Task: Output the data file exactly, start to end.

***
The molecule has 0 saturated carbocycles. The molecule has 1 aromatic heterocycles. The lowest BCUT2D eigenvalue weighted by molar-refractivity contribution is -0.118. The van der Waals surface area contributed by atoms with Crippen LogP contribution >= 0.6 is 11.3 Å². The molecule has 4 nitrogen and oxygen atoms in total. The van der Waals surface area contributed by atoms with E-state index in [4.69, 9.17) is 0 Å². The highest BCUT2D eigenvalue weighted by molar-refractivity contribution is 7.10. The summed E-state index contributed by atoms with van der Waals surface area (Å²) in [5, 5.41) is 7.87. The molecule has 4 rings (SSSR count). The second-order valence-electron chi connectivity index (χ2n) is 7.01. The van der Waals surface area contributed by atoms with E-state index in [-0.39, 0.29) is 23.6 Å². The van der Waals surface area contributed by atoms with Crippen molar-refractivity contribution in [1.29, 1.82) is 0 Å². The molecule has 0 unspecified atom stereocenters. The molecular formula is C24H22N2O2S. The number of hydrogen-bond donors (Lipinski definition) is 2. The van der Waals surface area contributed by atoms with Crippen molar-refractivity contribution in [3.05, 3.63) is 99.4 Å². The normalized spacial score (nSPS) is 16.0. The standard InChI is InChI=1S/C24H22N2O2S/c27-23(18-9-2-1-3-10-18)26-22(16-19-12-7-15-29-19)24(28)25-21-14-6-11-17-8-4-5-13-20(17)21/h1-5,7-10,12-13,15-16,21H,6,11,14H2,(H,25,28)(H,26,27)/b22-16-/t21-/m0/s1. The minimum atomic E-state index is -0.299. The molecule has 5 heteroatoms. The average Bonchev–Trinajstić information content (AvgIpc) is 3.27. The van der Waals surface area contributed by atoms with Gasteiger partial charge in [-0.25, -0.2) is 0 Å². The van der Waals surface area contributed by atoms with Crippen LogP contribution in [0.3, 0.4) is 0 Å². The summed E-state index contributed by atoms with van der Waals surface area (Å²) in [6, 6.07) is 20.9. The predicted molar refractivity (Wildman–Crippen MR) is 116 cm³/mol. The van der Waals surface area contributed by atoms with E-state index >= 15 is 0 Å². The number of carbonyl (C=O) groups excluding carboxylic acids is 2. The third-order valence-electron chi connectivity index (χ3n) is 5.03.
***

The molecule has 0 saturated carbocycles. The molecule has 1 aromatic heterocycles. The lowest BCUT2D eigenvalue weighted by molar-refractivity contribution is -0.118. The van der Waals surface area contributed by atoms with Crippen LogP contribution >= 0.6 is 11.3 Å². The molecule has 4 nitrogen and oxygen atoms in total. The van der Waals surface area contributed by atoms with E-state index in [4.69, 9.17) is 0 Å². The highest BCUT2D eigenvalue weighted by molar-refractivity contribution is 7.10. The summed E-state index contributed by atoms with van der Waals surface area (Å²) in [5, 5.41) is 7.87. The molecule has 4 rings (SSSR count). The second-order valence-electron chi connectivity index (χ2n) is 7.01. The van der Waals surface area contributed by atoms with E-state index in [-0.39, 0.29) is 23.6 Å². The van der Waals surface area contributed by atoms with Crippen molar-refractivity contribution in [1.29, 1.82) is 0 Å². The molecule has 0 unspecified atom stereocenters. The molecular formula is C24H22N2O2S. The number of hydrogen-bond donors (Lipinski definition) is 2. The van der Waals surface area contributed by atoms with Crippen molar-refractivity contribution in [3.05, 3.63) is 99.4 Å². The normalized spacial score (nSPS) is 16.0. The standard InChI is InChI=1S/C24H22N2O2S/c27-23(18-9-2-1-3-10-18)26-22(16-19-12-7-15-29-19)24(28)25-21-14-6-11-17-8-4-5-13-20(17)21/h1-5,7-10,12-13,15-16,21H,6,11,14H2,(H,25,28)(H,26,27)/b22-16-/t21-/m0/s1. The minimum atomic E-state index is -0.299. The molecule has 5 heteroatoms. The average Bonchev–Trinajstić information content (AvgIpc) is 3.27. The van der Waals surface area contributed by atoms with Gasteiger partial charge in [-0.25, -0.2) is 0 Å². The van der Waals surface area contributed by atoms with Crippen LogP contribution in [0.3, 0.4) is 0 Å². The summed E-state index contributed by atoms with van der Waals surface area (Å²) in [6, 6.07) is 20.9. The predicted molar refractivity (Wildman–Crippen MR) is 116 cm³/mol. The van der Waals surface area contributed by atoms with E-state index >= 15 is 0 Å². The number of carbonyl (C=O) groups excluding carboxylic acids is 2. The third-order valence-electron chi connectivity index (χ3n) is 5.03.